Channel and nearbed flow environments

The biota of running waters dwell in a highly variable environment from the standpoint of current regime. This is apparent to anyone mesmerized by the delicate swirls on the surface of the smallest stream, or the awesome power of a storm-swollen river. Three fundamental types of flow characterize moving fluids: laminar, turbulent, and transitional. In laminar flow, fluid particle movement is regular and smooth, and particles can be thought of as "sliding" in parallel layers with little mixing. Turbulent flow is characterized by irregular movement with considerable mixing. Intermediate conditions are described as transitional. In fact, laminar flow conditions are so rare in aquatic environments that they are relevant primarily as a theoretical reference point. Although laminar flow can occur in pipes, and over smooth mud surfaces, even beds of sand produce complex flow. This complexity increases with increasing roughness of the channel bottom and with mean velocity.

At the interface between a fluid and a solid, the velocity of the two is identical (the "no-slip" condition, Vogel 1994), which means that water in contact with noneroding substrate has zero velocity. Because surface water can move quite rapidly, there must be a gradient in velocity as one approaches the bottom and sides of streams Figure 2.8). This decrease of velocity with depth produces a region of shear, known as the boundary layer. The upper limit of the boundary layer occurs where the speed of the current is no longer influenced by the presence of the stream bottom. The boundary layer may extend to the surface in a shallow stream. Very close to the stream bottom, there may be a viscous sublayer where shear stress is zero and flow is greatly reduced.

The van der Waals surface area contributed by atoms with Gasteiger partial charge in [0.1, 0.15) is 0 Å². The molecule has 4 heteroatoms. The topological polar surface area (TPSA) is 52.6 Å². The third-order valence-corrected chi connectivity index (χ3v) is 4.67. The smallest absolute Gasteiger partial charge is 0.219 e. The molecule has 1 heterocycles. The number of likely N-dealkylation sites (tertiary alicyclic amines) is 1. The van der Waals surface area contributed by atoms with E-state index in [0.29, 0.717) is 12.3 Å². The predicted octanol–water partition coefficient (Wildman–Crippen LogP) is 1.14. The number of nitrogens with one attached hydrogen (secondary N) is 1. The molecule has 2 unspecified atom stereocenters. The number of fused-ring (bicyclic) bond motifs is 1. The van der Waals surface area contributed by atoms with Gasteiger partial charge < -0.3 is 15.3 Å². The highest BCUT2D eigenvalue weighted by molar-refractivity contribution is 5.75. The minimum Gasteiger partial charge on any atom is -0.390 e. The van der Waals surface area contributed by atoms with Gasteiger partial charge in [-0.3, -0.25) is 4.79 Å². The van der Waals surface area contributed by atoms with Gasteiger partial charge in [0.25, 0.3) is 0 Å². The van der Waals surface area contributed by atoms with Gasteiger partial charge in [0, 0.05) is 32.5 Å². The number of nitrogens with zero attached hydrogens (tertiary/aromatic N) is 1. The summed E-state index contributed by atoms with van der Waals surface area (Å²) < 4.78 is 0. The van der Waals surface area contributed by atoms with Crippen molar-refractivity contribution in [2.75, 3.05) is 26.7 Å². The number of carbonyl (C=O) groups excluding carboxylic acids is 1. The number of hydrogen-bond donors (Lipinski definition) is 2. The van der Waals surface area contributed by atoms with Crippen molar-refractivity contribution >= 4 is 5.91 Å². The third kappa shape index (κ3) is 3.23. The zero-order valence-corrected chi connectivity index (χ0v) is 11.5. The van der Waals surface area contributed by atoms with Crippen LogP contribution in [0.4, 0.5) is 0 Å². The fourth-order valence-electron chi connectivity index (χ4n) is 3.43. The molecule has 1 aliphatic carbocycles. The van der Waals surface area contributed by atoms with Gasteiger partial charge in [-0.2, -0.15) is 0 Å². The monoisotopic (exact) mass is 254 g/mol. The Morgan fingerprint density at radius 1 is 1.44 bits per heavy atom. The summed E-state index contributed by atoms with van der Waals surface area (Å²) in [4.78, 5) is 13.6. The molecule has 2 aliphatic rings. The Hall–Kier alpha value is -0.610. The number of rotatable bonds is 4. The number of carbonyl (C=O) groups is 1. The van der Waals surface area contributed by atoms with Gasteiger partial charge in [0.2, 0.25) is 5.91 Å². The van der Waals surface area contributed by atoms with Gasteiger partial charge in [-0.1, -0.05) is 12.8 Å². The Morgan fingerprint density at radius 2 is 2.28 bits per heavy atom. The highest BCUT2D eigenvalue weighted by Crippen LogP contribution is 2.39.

The possibility that a thin layer of low flow exists very near the stream bottom, perhaps functioning as a refuge from the turbulence and high velocities of the water column just above, has attracted the attention of stream ecologists since at least the turn of the last century (e.g., Steinmann 1908, Ambuhl 1959). This idea gained credibility from the dorsally compressed body shapes exemplified by the water penny Psephenus and a number of mayflies, and the expectation that current must be reduced at the water-substrate interface. However, as Vogel (1994) puts it, "most biologists have the fuzzy notion that [the boundary layer] is a discrete region rather than the discrete notion that it's a fuzzy region.'' Moreover, the terms boundary layer and viscous sublayer should not be used interchangeably. Strictly speaking, the region of greatly reduced flow is the viscous sublayer, which is found very close to the streambed or other surface. It now appears that as flow becomes more turbulent and more typical of natural streams, the viscous layer is thinned to the point that most benthic invertebrates likely experience a turbulent, three-dimensional flow microenvironment (Nowell and Jumars 1984, Hart and Finelli 1999). This shift in perspective heightens the need for a better understanding of the hydrodynamic conditions that organisms actually experience.

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